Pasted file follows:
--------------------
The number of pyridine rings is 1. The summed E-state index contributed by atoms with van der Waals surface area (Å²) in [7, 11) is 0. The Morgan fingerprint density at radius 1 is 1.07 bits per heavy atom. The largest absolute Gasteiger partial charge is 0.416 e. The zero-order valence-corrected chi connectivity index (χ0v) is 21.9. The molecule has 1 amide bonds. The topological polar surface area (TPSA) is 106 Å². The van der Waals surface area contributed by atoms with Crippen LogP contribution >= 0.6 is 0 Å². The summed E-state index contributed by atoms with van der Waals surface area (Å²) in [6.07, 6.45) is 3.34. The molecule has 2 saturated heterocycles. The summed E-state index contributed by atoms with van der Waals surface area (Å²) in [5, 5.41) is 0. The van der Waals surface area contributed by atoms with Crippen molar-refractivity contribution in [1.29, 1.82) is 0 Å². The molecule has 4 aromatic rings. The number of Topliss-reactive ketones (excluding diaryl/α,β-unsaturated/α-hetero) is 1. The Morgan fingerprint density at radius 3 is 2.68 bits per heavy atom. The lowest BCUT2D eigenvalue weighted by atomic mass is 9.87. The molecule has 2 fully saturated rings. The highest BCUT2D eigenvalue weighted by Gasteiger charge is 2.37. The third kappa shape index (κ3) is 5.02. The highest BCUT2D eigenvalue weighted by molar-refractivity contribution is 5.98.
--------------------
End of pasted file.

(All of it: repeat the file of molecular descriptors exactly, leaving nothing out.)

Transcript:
The number of pyridine rings is 1. The summed E-state index contributed by atoms with van der Waals surface area (Å²) in [7, 11) is 0. The Morgan fingerprint density at radius 1 is 1.07 bits per heavy atom. The largest absolute Gasteiger partial charge is 0.416 e. The zero-order valence-corrected chi connectivity index (χ0v) is 21.9. The molecule has 1 amide bonds. The topological polar surface area (TPSA) is 106 Å². The van der Waals surface area contributed by atoms with Crippen LogP contribution >= 0.6 is 0 Å². The summed E-state index contributed by atoms with van der Waals surface area (Å²) in [6.07, 6.45) is 3.34. The molecule has 2 saturated heterocycles. The summed E-state index contributed by atoms with van der Waals surface area (Å²) in [5, 5.41) is 0. The van der Waals surface area contributed by atoms with Crippen molar-refractivity contribution in [1.29, 1.82) is 0 Å². The molecule has 4 aromatic rings. The number of Topliss-reactive ketones (excluding diaryl/α,β-unsaturated/α-hetero) is 1. The Morgan fingerprint density at radius 3 is 2.68 bits per heavy atom. The lowest BCUT2D eigenvalue weighted by atomic mass is 9.87. The molecule has 2 fully saturated rings. The highest BCUT2D eigenvalue weighted by Gasteiger charge is 2.37. The third kappa shape index (κ3) is 5.02. The highest BCUT2D eigenvalue weighted by molar-refractivity contribution is 5.98.